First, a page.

A boiled sweet potato has a GI of 44 versus a boiled white potato, which has a GI of 82. But another measure gives you an even better picture of which has the ability to raise your blood sugar higher: glycemic load. That’s calculated by multiplying the GI by the number of carbohydrate grams in a serving, and then dividing that value by 100. With this formula, you’ll see that a boiled sweet potato has a glycemic load of only 11, while a boiled white potato has a glycemic load of 25.

By the way, a study published in the Journal of Nutrition and Metabolism suggested that boiling is, in fact, is the best cooking method to minimize the GI of a sweet potato.

Needless to say, adding sweeteners like honey or toppings like marshmallows will boost GI, so skip these additives and let the vegetable’s natural sweetness shine through instead. If needed, sprinkle your sweet potato with a pinch of salt and pepper — or perhaps a dash of cinnamon.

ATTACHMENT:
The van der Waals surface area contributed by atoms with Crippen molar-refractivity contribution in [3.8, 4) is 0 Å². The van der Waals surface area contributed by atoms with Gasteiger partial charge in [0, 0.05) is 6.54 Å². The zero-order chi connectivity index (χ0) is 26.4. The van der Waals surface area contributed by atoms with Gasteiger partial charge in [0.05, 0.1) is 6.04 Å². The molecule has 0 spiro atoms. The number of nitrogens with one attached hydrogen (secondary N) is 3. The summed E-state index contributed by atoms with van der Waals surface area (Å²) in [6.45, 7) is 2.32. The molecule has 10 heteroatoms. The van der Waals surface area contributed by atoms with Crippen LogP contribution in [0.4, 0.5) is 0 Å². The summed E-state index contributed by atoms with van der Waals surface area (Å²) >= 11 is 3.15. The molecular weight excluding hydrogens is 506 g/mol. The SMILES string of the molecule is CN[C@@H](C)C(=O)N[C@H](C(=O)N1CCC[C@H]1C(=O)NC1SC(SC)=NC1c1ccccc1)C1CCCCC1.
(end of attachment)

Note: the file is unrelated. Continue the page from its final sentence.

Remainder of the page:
Select and handle sweet potatoes with care because they bruise easily — and that bruising can promote spoilage. Opt for ones that feel heavy for their size and have no bruises, soft spots, or sign of sprouting. Wash them and cut off any brown spots before you use them.

Store your sweet potatoes in a cool, dry, well-ventilated place (like a root cellar), but not in the refrigerator, as that will result in a hard center and bad taste. Stored and handled properly, they will last one to two weeks.